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Oklahoma City Legal Blog

The Nature of Pet Trusts

Most people who have pets understand that a significant bond is created between the animal and its owner. Many people, however, fail to consider what to do if something happens to their animal after they die. Statistics suggest that over 500,000 animals each year are abandoned due to the death of the animal’s owner. With adequate planning, however, these pets can be protected. Some of the advantages of including a pet in an estate plan are that it helps to make sure there is someone to take care of the animal after the owner’s death. Also estate plans help to provide clear instructions about the animal’s care. There are fortunately several available methods for a person to make sure that their pet is care for after their death. Outright Gifts Some people decide to leave their pet as well as a gift of money or property for the care of their pet directly to a family member or friend. This gift is often made on the condition that the caregiver receives the assets on the condition that they be used to care for their pet. This option is often best for people who are certain that their chosen caregiver is     Read More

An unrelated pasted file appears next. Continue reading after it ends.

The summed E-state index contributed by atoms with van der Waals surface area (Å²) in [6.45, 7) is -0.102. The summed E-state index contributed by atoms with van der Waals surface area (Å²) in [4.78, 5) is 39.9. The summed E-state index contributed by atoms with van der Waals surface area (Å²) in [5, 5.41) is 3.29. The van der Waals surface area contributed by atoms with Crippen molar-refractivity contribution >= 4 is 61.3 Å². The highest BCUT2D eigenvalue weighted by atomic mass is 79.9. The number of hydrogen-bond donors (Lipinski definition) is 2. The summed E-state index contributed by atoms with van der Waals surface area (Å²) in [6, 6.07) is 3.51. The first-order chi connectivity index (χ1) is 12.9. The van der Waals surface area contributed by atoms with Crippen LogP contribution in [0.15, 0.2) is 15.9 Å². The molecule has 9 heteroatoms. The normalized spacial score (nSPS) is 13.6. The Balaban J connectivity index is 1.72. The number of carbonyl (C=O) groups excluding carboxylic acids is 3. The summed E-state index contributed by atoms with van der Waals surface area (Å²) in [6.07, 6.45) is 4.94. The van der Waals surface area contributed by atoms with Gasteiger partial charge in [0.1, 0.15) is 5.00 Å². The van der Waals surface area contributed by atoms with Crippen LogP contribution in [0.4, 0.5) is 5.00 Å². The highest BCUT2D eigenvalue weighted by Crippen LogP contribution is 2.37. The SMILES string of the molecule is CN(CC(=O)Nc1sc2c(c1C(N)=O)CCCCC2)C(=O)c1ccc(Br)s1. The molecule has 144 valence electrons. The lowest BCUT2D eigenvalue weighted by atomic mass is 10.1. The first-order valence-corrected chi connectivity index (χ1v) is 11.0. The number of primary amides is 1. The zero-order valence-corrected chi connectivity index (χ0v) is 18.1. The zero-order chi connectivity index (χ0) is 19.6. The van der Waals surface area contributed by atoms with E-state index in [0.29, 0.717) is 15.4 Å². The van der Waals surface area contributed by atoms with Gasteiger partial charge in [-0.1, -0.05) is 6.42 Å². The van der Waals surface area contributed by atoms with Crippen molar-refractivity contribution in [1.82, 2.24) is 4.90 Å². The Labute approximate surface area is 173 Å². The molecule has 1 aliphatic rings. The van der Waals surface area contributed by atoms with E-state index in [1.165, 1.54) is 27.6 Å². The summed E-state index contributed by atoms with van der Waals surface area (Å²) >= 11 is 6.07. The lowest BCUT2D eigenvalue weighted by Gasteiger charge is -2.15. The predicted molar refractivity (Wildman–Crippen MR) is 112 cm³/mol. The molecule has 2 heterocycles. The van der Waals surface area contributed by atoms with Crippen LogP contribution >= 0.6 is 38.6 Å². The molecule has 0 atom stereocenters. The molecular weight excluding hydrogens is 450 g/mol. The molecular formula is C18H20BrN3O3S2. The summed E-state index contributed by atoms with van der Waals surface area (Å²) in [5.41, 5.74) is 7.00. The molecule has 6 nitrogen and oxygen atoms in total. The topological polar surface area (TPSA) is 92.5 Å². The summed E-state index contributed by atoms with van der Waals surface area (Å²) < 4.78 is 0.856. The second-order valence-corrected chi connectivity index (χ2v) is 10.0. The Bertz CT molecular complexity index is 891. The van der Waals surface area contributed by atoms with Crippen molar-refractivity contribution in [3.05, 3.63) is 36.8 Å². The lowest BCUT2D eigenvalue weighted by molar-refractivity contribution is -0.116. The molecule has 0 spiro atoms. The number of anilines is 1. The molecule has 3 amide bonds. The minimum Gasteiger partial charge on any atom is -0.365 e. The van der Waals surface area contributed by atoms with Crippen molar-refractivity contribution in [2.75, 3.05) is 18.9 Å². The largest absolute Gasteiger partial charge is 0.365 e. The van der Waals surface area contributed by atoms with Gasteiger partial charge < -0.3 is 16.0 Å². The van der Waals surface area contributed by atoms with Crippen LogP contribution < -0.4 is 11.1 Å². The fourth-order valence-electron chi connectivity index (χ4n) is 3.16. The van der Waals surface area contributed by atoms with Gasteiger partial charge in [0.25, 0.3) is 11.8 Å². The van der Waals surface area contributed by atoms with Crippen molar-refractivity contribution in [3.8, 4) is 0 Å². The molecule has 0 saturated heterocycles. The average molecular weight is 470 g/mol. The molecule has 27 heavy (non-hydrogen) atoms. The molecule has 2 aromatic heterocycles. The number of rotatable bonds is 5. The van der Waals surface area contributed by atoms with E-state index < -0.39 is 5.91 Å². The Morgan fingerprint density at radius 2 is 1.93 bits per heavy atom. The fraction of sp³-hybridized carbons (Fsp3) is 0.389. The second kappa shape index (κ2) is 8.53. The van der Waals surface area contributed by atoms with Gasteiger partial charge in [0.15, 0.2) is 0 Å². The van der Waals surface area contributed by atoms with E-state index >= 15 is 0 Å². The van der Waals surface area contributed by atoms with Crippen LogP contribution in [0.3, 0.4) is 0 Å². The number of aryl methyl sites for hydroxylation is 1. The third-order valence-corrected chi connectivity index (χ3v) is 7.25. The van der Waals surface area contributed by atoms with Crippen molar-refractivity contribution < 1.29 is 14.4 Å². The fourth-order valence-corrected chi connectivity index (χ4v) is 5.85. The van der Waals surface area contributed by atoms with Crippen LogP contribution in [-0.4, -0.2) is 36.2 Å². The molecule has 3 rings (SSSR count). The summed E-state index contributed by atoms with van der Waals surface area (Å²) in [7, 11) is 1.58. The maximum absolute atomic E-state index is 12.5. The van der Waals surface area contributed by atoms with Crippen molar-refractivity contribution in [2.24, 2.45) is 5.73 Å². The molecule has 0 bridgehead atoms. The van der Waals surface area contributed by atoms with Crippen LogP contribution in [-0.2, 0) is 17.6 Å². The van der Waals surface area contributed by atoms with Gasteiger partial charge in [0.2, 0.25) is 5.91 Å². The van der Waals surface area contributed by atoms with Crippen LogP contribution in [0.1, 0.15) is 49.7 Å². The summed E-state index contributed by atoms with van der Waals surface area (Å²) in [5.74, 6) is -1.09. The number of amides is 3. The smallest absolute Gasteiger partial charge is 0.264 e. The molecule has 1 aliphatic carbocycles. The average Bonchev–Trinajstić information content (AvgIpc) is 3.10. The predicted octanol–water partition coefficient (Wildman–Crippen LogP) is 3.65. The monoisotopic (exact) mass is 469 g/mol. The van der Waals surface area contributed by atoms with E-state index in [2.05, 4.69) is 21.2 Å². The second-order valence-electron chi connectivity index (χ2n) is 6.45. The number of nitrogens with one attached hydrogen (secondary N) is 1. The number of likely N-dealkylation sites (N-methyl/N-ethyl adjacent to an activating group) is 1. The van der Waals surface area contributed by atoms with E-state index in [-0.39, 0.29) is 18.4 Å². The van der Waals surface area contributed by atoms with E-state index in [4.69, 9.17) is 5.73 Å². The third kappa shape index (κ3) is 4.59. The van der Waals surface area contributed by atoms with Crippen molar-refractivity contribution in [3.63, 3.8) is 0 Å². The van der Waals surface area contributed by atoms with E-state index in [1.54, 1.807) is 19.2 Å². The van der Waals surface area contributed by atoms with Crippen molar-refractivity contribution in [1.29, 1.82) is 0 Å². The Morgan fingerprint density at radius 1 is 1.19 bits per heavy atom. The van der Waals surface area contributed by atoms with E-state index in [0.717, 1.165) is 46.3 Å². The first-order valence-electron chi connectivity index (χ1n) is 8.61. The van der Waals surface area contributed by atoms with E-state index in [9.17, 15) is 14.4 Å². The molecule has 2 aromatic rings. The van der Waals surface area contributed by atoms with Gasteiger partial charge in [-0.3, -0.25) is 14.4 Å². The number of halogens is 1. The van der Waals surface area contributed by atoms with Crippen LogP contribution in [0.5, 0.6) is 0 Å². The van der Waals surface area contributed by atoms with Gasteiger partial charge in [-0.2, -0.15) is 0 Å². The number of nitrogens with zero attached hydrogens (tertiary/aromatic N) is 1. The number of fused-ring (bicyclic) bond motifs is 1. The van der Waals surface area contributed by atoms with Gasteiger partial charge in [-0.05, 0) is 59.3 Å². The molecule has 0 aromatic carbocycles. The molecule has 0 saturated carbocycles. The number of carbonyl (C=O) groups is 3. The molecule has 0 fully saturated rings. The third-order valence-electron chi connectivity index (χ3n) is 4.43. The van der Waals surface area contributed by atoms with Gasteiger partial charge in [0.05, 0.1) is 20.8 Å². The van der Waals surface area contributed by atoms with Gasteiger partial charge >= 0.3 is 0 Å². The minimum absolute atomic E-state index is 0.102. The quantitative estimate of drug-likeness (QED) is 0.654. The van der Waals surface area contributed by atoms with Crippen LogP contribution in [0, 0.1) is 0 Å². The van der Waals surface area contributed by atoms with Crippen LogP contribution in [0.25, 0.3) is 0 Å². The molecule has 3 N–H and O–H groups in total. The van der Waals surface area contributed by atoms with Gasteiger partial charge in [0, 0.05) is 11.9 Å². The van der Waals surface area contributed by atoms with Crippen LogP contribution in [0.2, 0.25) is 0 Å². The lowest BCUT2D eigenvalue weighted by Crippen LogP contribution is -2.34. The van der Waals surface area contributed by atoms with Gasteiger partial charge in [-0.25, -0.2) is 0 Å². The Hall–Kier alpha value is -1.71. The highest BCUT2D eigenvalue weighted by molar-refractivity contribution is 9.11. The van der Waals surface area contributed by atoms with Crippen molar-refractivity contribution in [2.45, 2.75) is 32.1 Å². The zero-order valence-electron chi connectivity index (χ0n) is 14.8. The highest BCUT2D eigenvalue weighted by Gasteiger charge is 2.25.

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Things Not to do if You are Debating Filing for Bankruptcy

People who are debating filing for bankruptcy frequently think about what they must do to prepare for their case. There are, however, several things that a person should not do when debating proceeding through the bankruptcy process. To provide a better understanding of what actions should not be taken during bankruptcy, this article will review five mistakes that you should avoid when navigating the bankruptcy process. Things to Avoid: Paying Off Creditors The purpose of bankruptcy is that it helps all or some of a person’s debts be dismissed. Certain unsecured debts including credit cards and medical bills are capable of being discharged through Chapter 7 bankruptcy, while a person who files for Chapter 13 bankruptcy will create a new payment plan. Things to Avoid: Maxing Out Credit Cards It might be tempting to make frivolous purchases prior to filing for bankruptcy, but courts will review all of a person’s financial documents. Many of these last minute bills will not be discharged through bankruptcy, which means that a person will still be required to pay the amount. Things to Avoid: Cashing Out Retirement Savings Workers under the age of 59½ are permitted to take a loan against their retirement accounts.     Read More

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The Role of Disinheritance Clauses in Estate Plans